Owner claims Geronimo the alpaca did NOT have TB despite autopsy finding lesions
Geronimo’s owner claims the initial results showed no physical signs of bovine tuberculosis, but the country’s most senior vet said ‘TB-like lesions’ were found and technicians have yet to inspect his cells
Geronimo the alpaca’s owner has claimed preliminary post-mortem results have found the animal did not have bovine tuberculosis.
However the initial results probed whether they were any physical signs of the disease, and did find ‘TB-like lesions’, according to the country’s most senior veterinarian.
Helen MacDonald’s lawyers said the results were negative for visible legions.
However the authorities inspecting his remains say the initial examination did find lesions.
This means there is not yet conclusive proof whether Geronimo did in fact have TB, and a final result may not be known until the end of the year.
Authorities say technicians analysing the alpaca’s remains still need to inspect his cells in order to find conclusive proof of whether or not he had the disease.
The animal was killed by Defra officials after they stormed Ms MacDonald’s farm and dragged him away.
Geronimo had been on ‘death row’ for months after the High Court ruled he must be destroyed after an earlier positive test.
Holding a protest in Westminster today, Ms MacDonald repeated her calls for Environment Secretary George Eustice to resign.
Chief Veterinary Officer Dr Christine Middlemiss said on Wednesday: “We have completed the initial post-mortem examination of Geronimo.
“A number of TB-like lesions were found and in line with standard practice these are now undergoing further investigation.
“These tests include the developing of bacteriological cultures from tissue samples which usually takes several months – we would expect to complete the full post-mortem and culture process by the end of the year.”
Ms Macdonald, requested a copy of the post-mortem examination after Geronimo was removed from her farm in South Gloucestershire and culled by Government officials.
Helen Macdonald vowed to fight for animal rights in “honour” of Geronimo.
Surrounded by supporters outside Defra’s Westminster offices, Helen Macdonald said: “We urge the Government to act with compassion and cooperation, which to date has been severely lacking, creating deep and unnecessary distress to Geronimo.
“We call on the secretary of state to tender his resignation immediately.”
She added: “Geronimo was a blessing in my life. He touched the world. He was loved and precious to very many people and he lives on.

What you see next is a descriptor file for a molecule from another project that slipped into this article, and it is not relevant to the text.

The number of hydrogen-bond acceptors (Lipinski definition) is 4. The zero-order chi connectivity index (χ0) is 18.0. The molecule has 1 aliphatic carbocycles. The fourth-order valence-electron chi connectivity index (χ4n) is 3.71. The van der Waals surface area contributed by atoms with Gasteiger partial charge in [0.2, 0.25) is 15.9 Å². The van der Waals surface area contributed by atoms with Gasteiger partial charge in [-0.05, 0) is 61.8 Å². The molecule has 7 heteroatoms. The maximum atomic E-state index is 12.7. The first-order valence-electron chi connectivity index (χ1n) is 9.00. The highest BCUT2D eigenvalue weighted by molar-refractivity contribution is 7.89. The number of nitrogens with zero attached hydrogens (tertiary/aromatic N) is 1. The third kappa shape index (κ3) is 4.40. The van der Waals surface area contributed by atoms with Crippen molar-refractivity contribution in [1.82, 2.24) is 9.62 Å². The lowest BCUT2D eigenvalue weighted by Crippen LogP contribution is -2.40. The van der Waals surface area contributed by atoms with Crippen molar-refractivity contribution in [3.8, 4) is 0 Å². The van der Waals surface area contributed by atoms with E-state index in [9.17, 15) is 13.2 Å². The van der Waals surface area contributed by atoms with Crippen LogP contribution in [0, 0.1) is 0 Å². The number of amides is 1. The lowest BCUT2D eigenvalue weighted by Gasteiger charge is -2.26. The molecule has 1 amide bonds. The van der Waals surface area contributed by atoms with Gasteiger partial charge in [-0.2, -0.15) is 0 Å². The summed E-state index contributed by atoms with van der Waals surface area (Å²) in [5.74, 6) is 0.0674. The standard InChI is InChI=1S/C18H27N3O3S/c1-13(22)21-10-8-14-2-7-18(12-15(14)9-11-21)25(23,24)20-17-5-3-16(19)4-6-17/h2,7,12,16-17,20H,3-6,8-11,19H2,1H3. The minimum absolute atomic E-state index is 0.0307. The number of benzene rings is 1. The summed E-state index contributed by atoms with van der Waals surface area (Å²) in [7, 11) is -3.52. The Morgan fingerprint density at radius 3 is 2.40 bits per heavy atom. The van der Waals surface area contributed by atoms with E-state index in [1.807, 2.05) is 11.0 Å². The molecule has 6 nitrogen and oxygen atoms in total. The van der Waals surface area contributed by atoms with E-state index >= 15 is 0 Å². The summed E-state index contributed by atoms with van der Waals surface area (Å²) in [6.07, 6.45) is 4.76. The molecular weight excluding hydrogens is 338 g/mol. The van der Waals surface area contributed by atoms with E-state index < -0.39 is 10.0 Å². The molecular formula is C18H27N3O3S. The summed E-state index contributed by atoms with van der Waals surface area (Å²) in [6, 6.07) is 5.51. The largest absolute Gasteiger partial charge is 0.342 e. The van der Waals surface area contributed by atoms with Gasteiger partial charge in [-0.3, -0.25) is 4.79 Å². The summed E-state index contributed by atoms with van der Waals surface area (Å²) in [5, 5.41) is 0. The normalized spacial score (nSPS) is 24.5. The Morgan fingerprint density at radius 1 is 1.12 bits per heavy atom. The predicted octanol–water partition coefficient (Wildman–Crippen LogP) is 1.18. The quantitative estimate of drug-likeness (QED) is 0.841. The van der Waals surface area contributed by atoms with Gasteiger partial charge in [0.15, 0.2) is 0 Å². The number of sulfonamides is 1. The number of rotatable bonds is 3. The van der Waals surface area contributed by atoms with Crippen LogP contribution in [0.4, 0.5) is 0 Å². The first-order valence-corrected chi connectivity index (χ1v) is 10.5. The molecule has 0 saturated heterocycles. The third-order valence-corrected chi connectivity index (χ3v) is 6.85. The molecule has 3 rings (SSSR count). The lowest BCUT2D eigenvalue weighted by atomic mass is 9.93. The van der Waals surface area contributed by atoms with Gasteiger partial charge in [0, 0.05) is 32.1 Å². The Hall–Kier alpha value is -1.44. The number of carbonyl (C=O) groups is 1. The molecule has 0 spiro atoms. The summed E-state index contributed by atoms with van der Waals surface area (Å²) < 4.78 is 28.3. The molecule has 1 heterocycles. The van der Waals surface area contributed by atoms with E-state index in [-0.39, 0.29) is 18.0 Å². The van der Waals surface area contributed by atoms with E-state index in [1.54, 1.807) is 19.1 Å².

“I miss him. But I will do him the honour of fighting for him and making sure his legacy lives on for all animals.”
Protestors supporting her high-profile campaign to save Geronimo descended on the farm in a last-ditch bid to save the Alpaca and bear witness to his removal in a case that sparked a nationwide row.
Ms MacDonald had cast doubt over the test results findings, and maintained that Geronimo was able to live in his pen safely distant from other alpacas.
Her fight attracted star support from celebrity animal rights campaigners, led by broadcaster Dominic Dyer and Downton Abbey actor Peter Egan.
Authorities offered Ms MacDonald the opportunity to have her own private vets euthanise Geronimo, but she fought to save the animal instead.
The row lead to a tension on August 31 as supporters at the farm protested as police wearing hazard gear dragged Geronimo away into the back of a van to be killed elsewhere.
Lawyers acting for the veterinary nurse said she had received a letter from the Government Legal Department containing the preliminary findings of the post-mortem examination.
These findings were then reviewed by veterinary surgeons supporting Ms Macdonald.
In a statement, the lawyers said: “As reviewed by Dr Iain McGill and Dr Bob Broadbent, the preliminary gross post-mortem findings are negative for visible lesions typical of Bovine Tuberculosis.
“For clarity there are no white or cream caseous, enlarged abscesses typical for bTB in alpacas whether in the lungs, bronchial, mediastinal or retropharyngeal lymph nodes.
“Ms Macdonald has formally requested the full findings of the post-mortem report ‘Form TB50’, together with all relevant documents and the results of further tests on tissue samples, blood, serum or plasma taken or obtained from Geronimo, along with any further test results including Enferplex, Idexx, Actiphage and any other PCR or interferon gamma tests performed by Defra, along with the results of histopathogical examination.
“She has further requested that both fresh, frozen and formalin fixed tissue and fluid samples be preserved and provided to an independent expert to carry out further tests.”
Her bid to be present for the post-mortem failed after authorities declined the request.
The examination was undertaken by experienced veterinary pathologists from the Government’s Animal and Plant Health Agency.
According to the experts, microscopic lesions of TB in affected organs can take a very long time to progress to larger, visible lesions, if at all and it is considered significant to find these signs.
No10 referred requests for comment regarding Ms MacDonald’s calls for the Environment Secretary’s resignation to Defra.